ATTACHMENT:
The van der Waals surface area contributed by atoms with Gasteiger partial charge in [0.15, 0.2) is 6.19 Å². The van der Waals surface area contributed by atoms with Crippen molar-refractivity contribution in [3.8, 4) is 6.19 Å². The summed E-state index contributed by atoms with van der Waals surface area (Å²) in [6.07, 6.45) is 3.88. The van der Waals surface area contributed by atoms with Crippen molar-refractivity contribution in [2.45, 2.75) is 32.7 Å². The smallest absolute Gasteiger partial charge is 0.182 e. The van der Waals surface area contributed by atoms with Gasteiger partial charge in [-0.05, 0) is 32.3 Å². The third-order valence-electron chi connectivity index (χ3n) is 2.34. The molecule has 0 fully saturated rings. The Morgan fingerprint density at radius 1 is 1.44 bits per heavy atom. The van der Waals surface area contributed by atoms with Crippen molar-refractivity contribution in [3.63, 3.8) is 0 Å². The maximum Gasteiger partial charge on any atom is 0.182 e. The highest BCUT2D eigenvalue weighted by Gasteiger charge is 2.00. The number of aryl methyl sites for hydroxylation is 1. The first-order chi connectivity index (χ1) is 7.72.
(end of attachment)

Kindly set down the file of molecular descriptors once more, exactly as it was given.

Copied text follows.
The van der Waals surface area contributed by atoms with Gasteiger partial charge in [0.15, 0.2) is 6.19 Å². The van der Waals surface area contributed by atoms with Crippen molar-refractivity contribution in [3.8, 4) is 6.19 Å². The summed E-state index contributed by atoms with van der Waals surface area (Å²) in [6.07, 6.45) is 3.88. The van der Waals surface area contributed by atoms with Crippen molar-refractivity contribution in [2.45, 2.75) is 32.7 Å². The smallest absolute Gasteiger partial charge is 0.182 e. The van der Waals surface area contributed by atoms with Gasteiger partial charge in [-0.05, 0) is 32.3 Å². The third-order valence-electron chi connectivity index (χ3n) is 2.34. The molecule has 0 fully saturated rings. The Morgan fingerprint density at radius 1 is 1.44 bits per heavy atom. The van der Waals surface area contributed by atoms with Crippen molar-refractivity contribution in [3.63, 3.8) is 0 Å². The maximum Gasteiger partial charge on any atom is 0.182 e. The highest BCUT2D eigenvalue weighted by Gasteiger charge is 2.00. The number of aryl methyl sites for hydroxylation is 1. The first-order chi connectivity index (χ1) is 7.72.